Stretching from the war-torn banks of the Rio Brazos in Texas to the muddy waters of Freedom, Indiana, Moody travels through a country on the brink of civil war, relentlessly searching for Lucas and slowly reconciling his past sins with his hopes for the future. When he meets Tamsey, a former slave, and her family trying to escape the reach of the Fugitive Slave Act, Moody sees an opportunity for redemption. But the world is on the cusp of momentous change, and though some things may be forgotten, nothing is ever really forgiven.
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Excerpts-
  • From the book 11.

    He was sharpening an ax in the kitchen. Rachel had asked him to take it to the barn, but he said it was too cold and he was almost finished and he would clean it up when he was finished. She was dipping candles on the stove when they heard footsteps on the porch. Moody stood and went to the door: two runaways, a boy and a girl, threadbare clothes and no shoes. He had been wondering when something like this would happen. Rachel ushered them into the kitchen. The boy said they'd waited down by the creek until it was dark, and had come up when they saw light in the kitchen window. The boy was all right, a little muddied and cold, but the girl's dark skin was pebbled and scabby around her nose and mouth, her hair like matted river weeds, and her eyes rimmed with green pus. The cold seemed to have kept her intact, but now that she was inside she was shivering herself apart.

    Rachel inspected the girl and took her out to the barn with a pan of warm water and some soap and towels. Moody stayed in the kitchen with the boy, who was scared to death of Moody, possibly because he was still holding the ax. He kept looking to the window, maybe after the girl, maybe just out into the night. There was a bad smell in the room.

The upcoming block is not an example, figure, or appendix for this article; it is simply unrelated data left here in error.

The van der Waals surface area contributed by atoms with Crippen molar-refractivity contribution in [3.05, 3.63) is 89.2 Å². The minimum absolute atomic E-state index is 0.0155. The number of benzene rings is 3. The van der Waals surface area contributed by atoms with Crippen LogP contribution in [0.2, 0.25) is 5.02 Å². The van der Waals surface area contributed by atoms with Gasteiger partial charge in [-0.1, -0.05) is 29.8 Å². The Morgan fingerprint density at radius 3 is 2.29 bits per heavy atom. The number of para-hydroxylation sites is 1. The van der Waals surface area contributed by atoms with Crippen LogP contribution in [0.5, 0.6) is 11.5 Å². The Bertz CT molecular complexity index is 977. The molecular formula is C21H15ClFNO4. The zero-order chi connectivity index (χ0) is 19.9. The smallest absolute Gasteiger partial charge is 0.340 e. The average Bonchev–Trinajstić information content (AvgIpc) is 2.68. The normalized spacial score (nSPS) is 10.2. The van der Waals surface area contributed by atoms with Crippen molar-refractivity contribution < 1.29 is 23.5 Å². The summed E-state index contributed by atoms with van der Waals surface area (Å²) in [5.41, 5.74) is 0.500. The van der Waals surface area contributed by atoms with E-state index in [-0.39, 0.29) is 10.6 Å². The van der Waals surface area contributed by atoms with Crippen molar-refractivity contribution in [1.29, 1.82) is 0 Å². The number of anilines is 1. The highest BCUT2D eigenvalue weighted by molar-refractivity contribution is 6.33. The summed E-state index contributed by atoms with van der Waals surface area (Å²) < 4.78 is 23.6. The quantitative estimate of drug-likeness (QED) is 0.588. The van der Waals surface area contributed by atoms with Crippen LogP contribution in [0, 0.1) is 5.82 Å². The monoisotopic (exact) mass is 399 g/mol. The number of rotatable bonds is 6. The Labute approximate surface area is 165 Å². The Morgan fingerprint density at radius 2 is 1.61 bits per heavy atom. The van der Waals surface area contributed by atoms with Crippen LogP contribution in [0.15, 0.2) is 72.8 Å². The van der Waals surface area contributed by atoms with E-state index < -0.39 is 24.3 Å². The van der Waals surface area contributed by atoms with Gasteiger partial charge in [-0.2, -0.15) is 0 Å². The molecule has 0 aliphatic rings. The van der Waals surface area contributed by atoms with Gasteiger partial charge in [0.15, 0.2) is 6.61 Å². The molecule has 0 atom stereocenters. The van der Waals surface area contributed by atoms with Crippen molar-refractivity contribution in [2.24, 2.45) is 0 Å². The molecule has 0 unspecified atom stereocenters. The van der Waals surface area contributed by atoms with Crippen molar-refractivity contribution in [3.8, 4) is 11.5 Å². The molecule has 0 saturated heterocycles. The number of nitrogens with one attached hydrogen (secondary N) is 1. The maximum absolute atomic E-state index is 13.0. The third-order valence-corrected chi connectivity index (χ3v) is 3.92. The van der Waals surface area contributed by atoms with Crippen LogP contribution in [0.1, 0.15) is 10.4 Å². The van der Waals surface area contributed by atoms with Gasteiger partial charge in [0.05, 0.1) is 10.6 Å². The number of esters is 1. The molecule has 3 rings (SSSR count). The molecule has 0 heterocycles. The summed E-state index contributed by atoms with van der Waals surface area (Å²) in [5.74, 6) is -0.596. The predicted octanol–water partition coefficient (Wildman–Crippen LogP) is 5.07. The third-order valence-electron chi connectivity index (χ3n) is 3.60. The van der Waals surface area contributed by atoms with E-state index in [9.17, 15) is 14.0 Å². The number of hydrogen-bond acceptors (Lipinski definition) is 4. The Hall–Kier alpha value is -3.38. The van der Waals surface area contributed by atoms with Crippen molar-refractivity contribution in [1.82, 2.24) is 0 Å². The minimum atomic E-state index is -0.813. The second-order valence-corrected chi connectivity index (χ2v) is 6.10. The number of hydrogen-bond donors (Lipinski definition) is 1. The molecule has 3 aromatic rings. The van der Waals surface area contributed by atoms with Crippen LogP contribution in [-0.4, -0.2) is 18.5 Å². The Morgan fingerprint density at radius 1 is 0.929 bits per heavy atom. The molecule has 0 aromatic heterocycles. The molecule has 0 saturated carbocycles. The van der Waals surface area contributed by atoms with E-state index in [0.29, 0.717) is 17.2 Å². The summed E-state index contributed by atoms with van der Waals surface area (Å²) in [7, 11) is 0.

"How'd you get here?" Moody asked him, to pass the time.

    "Follered de ribber," he said.

    "Where from?"

    "Massa's." He pointed south.

    "That your sister?"

    He didn't answer. He looked as though he didn't understand the question.

    "You hungry?" Moody asked.

    No answer this time, either. Moody guessed he hadn't taken it as an offer of food. He got up and put some fried catfish left from their supper on a plate and set it in front of the boy, who stared at it like he thought it might flip up and bite him if he touched it.

    "Go ahead," Moody said. "Watch out for bones."

    Carefully, the boy broke the white meat in half, shoved one piece into his mouth and set the other back on the plate. Then he sat back and looked at Moody while he chewed. Moody got up again and put another portion of fish on the plate along with a slice of crackling bread. The boy did the same with those, broke both in two, ate half and left the other for the girl.

    "What's your name?" Moody asked him.